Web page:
Neuralink's first human trial sees a breakthrough

On Monday, Elon Musk announced that the first person in Neuralink's human trial could control a computer mouse using only their thoughts.

Neuralink's first human trial sees a breakthrough
Neuralink logo and Elon Musk silhouette are seen in this illustration taken, December 19, 2022. REUTERS/Dado Ruvic/Illustration/File Photo

The backstory: Neuralink, a brainchild of Elon Musk founded back in 2016, is on a mission to merge brains with computers. The concept is all about letting people control devices using just their thoughts. Imagine being able to type or move a cursor without lifting a finger. Neuralink's ultimate goal is to assist people dealing with conditions like paralysis, blindness or epilepsy by directly linking their brains to this technology.

But it's been a bit of a bumpy road. The company has conducted trials involving brain implants in monkeys, with some of them able to play video games with their minds. But, there's been backlash over reported cases of animal deaths during these experiments. But that hasn't slowed Neuralink down. After receiving the FDA's green light for human trials last year, the company is reportedly looking at involving 22,000 participants by 2030 to try out these brain implants. 

More recently: Last month, Musk announced that Neuralink had successfully pulled off its first human implantation surgery. He also revealed Neuralink's first product, Telepathy, aimed at people with limb disabilities. "Imagine if Stephen Hawking could communicate faster than a speed typist or auctioneer. That is the goal," he wrote, referring to Telepathy.

During these trials, surgeons implant a tiny chip into the part of the brain that controls movement with precise robotic surgery. This chip captures brain signals, allowing users to interact with computers or devices through an app. Initially, the focus is on basic tasks like moving a cursor or typing using only thoughts.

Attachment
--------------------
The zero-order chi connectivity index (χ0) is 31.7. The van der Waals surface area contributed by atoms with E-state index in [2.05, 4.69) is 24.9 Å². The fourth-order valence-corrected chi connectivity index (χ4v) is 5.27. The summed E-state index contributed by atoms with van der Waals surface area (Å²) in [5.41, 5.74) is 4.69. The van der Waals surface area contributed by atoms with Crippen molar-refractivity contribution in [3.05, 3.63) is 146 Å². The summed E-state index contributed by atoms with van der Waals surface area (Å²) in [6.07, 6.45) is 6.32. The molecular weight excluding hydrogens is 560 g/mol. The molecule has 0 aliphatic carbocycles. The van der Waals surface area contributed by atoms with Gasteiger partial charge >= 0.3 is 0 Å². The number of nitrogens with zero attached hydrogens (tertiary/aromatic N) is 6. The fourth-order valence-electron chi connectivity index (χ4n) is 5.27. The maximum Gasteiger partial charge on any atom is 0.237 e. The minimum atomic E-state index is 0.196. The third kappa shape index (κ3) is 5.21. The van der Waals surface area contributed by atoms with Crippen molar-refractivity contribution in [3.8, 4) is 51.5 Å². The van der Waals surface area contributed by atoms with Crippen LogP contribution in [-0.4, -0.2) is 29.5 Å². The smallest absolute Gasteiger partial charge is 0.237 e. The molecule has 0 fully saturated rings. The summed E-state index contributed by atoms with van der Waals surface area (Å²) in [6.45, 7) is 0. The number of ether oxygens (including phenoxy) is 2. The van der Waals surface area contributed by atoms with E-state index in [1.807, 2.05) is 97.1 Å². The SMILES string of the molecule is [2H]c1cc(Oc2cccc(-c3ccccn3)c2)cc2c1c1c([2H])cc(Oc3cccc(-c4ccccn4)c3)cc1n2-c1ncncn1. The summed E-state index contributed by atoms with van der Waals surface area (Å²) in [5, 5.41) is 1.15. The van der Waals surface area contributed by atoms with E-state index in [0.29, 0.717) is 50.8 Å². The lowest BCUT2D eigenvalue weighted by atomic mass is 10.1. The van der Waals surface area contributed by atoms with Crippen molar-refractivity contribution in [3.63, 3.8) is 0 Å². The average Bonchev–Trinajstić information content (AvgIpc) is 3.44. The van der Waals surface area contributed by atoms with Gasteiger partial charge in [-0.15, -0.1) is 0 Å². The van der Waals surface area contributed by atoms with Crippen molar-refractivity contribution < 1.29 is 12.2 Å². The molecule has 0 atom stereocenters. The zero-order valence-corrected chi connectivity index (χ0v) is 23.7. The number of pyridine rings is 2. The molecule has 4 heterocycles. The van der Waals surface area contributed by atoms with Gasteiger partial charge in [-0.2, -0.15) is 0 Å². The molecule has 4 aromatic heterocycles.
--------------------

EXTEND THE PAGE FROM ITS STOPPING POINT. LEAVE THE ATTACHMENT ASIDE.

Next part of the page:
The development: On Monday, Musk announced that the first person in its human trial could control a computer mouse using only their thoughts. In an X Spaces event, he expressed optimism about the patient's progress, mentioning a full recovery without any problems. This ability to move the mouse just by thinking is a big step forward in Neuralink's goals. The team is now working on nailing down more movements, like left and right clicks and dragging.

Key comments:

"Progress is good, patient seems to have made a full recovery … and is able to control the mouse, move the mouse around the screen just by thinking," said Elon Musk at an X Spaces event. "We're trying to get as many button presses as possible from thinking, so that's what we're currently working on is – can we get left mouse, right mouse, mouse down, mouse up," he said, "which is kind of needed if you want to click and drag something, you need mouse down and to hold on mouse down."

"Enables control of your phone or computer and through them almost any device, just by thinking. Initial users will be those who have lost the use of their limbs," said Musk last month in a post about Telepathy on X.

"This is the result of incredible work by the Neuralink team in close collaboration with the FDA and represents an important first step that will one day allow our technology to help many people," said Neuralink last year.